"As I mused, the fire burned"

Reflection on life as a person of faith.

Archive for November 2011

Advent 1: Keep Watch

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Advent 1, November 27, 2011
Mark 13:24-37 False Hopes/False Prayers

Today is the day when we great each other with ‘happy new year’, as we stand on the first day of the Christian year, the first Sunday in Advent. Today is a day of contrasts, and we will see in the Scriptures how our faith is set against the things our culture holds up as gods – and this is no clearer in our calendars. The secular calendar ends its year with the birth of Christ, whereas the Christian calendar begins with the Saviour’s birth. As the secular world of business looks toward Christmas as their busiest sales of the year, as the tax year draws to a close, we Christians turn instead to the words from Isaiah, used by Jesus to describe John the Baptist, A voice that cries in the wilderness, prepare the way of the LORD; make straight in the desert a highway for our God. (Isaiah 40) Today we turn our hearts and minds to that preparation. Advent has been called the ‘little Lent’, and we are entering a period of preparation as significant as that we undertake prior to Easter each year, a time of reflection on the state of our lives, and our souls, as we prepare for the unmaking of the world.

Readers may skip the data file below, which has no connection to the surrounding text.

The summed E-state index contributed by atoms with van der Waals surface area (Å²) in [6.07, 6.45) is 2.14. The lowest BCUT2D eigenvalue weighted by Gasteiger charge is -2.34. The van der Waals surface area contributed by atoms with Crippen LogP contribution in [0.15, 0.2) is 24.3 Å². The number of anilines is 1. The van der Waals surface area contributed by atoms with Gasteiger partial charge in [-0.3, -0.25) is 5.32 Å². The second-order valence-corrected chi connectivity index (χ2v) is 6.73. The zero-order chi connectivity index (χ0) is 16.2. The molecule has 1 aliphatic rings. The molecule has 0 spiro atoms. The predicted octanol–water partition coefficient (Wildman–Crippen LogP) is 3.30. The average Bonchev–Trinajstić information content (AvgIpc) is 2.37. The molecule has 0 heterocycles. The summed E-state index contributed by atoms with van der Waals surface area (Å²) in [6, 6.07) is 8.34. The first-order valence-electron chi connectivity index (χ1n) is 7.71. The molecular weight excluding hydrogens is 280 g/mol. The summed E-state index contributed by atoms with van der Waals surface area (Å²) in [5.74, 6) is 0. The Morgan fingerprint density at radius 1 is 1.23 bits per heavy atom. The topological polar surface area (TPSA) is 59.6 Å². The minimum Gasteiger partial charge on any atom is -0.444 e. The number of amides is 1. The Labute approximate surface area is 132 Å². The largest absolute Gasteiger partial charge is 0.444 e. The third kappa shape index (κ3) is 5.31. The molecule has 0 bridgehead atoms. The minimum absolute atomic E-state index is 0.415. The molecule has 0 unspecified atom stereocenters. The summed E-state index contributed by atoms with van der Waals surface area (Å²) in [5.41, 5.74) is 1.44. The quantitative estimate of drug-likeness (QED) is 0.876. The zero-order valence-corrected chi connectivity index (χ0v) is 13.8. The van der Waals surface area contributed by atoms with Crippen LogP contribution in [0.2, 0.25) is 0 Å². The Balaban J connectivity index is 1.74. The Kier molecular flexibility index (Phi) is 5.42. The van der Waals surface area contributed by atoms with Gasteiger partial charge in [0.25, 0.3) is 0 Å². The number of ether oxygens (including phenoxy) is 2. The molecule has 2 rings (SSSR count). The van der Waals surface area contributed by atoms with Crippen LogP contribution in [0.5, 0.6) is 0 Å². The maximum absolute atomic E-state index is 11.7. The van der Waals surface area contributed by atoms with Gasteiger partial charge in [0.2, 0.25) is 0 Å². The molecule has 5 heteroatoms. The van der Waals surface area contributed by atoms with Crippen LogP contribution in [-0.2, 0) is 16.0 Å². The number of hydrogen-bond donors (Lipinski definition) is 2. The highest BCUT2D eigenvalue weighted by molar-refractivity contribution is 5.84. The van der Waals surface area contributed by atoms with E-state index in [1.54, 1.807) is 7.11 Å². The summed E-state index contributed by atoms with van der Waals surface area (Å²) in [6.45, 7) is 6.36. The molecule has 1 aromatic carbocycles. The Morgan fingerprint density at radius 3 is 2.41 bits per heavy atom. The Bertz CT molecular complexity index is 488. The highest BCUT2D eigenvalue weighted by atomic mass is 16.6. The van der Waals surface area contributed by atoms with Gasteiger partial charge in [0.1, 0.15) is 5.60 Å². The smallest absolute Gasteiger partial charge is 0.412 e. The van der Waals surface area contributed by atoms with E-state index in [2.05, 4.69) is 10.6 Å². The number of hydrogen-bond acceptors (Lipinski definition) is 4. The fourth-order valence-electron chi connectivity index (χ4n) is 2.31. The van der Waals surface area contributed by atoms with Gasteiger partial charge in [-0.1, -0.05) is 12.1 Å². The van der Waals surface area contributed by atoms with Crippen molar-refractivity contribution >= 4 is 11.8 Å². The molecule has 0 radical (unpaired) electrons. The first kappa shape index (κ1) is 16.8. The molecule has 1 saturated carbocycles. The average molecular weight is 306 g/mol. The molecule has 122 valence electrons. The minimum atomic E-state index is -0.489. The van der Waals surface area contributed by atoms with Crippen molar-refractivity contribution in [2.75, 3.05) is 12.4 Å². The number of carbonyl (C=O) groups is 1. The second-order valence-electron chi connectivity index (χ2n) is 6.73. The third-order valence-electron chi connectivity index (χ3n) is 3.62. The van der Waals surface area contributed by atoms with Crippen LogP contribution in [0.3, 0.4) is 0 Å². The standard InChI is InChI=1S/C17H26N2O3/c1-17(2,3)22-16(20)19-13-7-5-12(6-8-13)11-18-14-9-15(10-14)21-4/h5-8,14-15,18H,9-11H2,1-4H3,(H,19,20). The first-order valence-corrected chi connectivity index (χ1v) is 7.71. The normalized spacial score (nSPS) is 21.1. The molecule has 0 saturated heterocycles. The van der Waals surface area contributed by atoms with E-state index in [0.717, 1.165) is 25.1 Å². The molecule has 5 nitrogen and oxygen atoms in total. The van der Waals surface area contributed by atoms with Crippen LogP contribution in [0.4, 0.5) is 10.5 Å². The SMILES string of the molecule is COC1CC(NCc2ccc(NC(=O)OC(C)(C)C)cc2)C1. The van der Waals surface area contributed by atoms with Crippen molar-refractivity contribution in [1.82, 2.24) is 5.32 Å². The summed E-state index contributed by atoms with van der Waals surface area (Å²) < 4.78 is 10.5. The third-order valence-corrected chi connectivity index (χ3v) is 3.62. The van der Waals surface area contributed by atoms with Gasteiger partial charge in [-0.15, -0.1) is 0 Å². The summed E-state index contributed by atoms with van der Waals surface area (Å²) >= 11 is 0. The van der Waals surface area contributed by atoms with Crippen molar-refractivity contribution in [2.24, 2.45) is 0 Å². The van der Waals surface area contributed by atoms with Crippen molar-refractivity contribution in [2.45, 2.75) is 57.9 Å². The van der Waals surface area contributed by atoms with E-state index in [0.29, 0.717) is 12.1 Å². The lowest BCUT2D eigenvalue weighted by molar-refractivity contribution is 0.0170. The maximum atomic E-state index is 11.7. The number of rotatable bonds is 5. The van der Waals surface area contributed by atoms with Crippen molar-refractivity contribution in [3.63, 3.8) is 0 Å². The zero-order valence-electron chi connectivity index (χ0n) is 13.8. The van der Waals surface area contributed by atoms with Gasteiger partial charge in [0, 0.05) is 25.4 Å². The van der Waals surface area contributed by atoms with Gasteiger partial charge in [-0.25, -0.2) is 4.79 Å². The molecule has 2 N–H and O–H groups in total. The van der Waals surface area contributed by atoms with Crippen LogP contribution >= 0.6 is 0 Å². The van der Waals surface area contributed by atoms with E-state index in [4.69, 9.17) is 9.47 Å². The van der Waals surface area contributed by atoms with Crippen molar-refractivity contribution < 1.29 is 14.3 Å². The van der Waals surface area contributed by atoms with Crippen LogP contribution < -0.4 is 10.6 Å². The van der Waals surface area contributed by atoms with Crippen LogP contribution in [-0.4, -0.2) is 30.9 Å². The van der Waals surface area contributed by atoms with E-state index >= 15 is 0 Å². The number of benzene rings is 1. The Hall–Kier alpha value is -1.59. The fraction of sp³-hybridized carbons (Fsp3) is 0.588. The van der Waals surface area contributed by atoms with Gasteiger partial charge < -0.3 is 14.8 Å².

It is important to realize that our Christian year does not just hinge on the birth of the Child, who was, and is, and is to come, for today we’re resting in a place outside of time. At one end we have the creation of the cosmos, and the birth of Christ; we also sit in the middle of the tale, with Christ in Jerusalem as he describes the coming tribulation; and that description does not end with tribulation, but with the coming of the Son of Man in glory to judge both the living and the dead. Amen. The watchwords for Advent are ones of preparation and waiting, as we’ve heard for several weeks now – Keep awake! Stay on guard! Be alert! Be prepared, lest the coming of the King catch you asleep!

It is almost as if Jesus is speaking to us from the office of emergency management Alberta, to prepare for a coming civil crisis…and there is a good reason for that parallel, for that is exactly what we are being told to prepare for. A voice that cries in the wilderness, prepare ye the way of the LORD; make straight in the desert a highway for our God. It is an important message for us to grasp, for Jesus is not telling us to look backward, to focus on that small baby in a cradle in a Christmas nativity play, but rather to focus on the eternal promise He has given to all who believe. I was here, I am here…I am coming…be ready.